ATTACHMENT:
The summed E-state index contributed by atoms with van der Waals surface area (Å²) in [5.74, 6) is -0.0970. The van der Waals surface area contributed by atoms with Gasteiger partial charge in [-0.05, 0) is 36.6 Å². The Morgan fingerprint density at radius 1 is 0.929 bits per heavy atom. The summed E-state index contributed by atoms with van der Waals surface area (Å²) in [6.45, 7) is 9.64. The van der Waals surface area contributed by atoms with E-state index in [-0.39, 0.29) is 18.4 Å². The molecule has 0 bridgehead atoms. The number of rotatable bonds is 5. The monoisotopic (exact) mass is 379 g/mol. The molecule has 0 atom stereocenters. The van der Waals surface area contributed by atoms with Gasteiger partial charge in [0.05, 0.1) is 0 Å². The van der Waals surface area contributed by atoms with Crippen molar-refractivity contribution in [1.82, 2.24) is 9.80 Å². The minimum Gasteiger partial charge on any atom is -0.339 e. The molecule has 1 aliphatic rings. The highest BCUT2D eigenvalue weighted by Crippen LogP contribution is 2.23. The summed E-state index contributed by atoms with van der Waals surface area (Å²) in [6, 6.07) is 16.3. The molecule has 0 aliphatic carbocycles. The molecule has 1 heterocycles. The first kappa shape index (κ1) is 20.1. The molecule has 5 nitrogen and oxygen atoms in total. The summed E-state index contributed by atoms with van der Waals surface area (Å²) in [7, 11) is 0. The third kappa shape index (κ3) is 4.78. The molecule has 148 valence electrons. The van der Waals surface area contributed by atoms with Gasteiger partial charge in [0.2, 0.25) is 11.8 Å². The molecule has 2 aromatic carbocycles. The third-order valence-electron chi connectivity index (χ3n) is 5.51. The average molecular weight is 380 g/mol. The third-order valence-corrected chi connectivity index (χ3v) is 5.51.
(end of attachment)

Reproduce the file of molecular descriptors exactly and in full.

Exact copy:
The summed E-state index contributed by atoms with van der Waals surface area (Å²) in [5.74, 6) is -0.0970. The van der Waals surface area contributed by atoms with Gasteiger partial charge in [-0.05, 0) is 36.6 Å². The Morgan fingerprint density at radius 1 is 0.929 bits per heavy atom. The summed E-state index contributed by atoms with van der Waals surface area (Å²) in [6.45, 7) is 9.64. The van der Waals surface area contributed by atoms with E-state index in [-0.39, 0.29) is 18.4 Å². The molecule has 0 bridgehead atoms. The number of rotatable bonds is 5. The monoisotopic (exact) mass is 379 g/mol. The molecule has 0 atom stereocenters. The van der Waals surface area contributed by atoms with Gasteiger partial charge in [0.05, 0.1) is 0 Å². The van der Waals surface area contributed by atoms with Crippen molar-refractivity contribution in [1.82, 2.24) is 9.80 Å². The minimum Gasteiger partial charge on any atom is -0.339 e. The molecule has 1 aliphatic rings. The highest BCUT2D eigenvalue weighted by Crippen LogP contribution is 2.23. The summed E-state index contributed by atoms with van der Waals surface area (Å²) in [6, 6.07) is 16.3. The molecule has 0 aliphatic carbocycles. The molecule has 1 heterocycles. The first kappa shape index (κ1) is 20.1. The molecule has 5 nitrogen and oxygen atoms in total. The summed E-state index contributed by atoms with van der Waals surface area (Å²) in [7, 11) is 0. The third kappa shape index (κ3) is 4.78. The molecule has 148 valence electrons. The van der Waals surface area contributed by atoms with Gasteiger partial charge in [0.2, 0.25) is 11.8 Å². The molecule has 2 aromatic carbocycles. The third-order valence-electron chi connectivity index (χ3n) is 5.51. The average molecular weight is 380 g/mol. The third-order valence-corrected chi connectivity index (χ3v) is 5.51.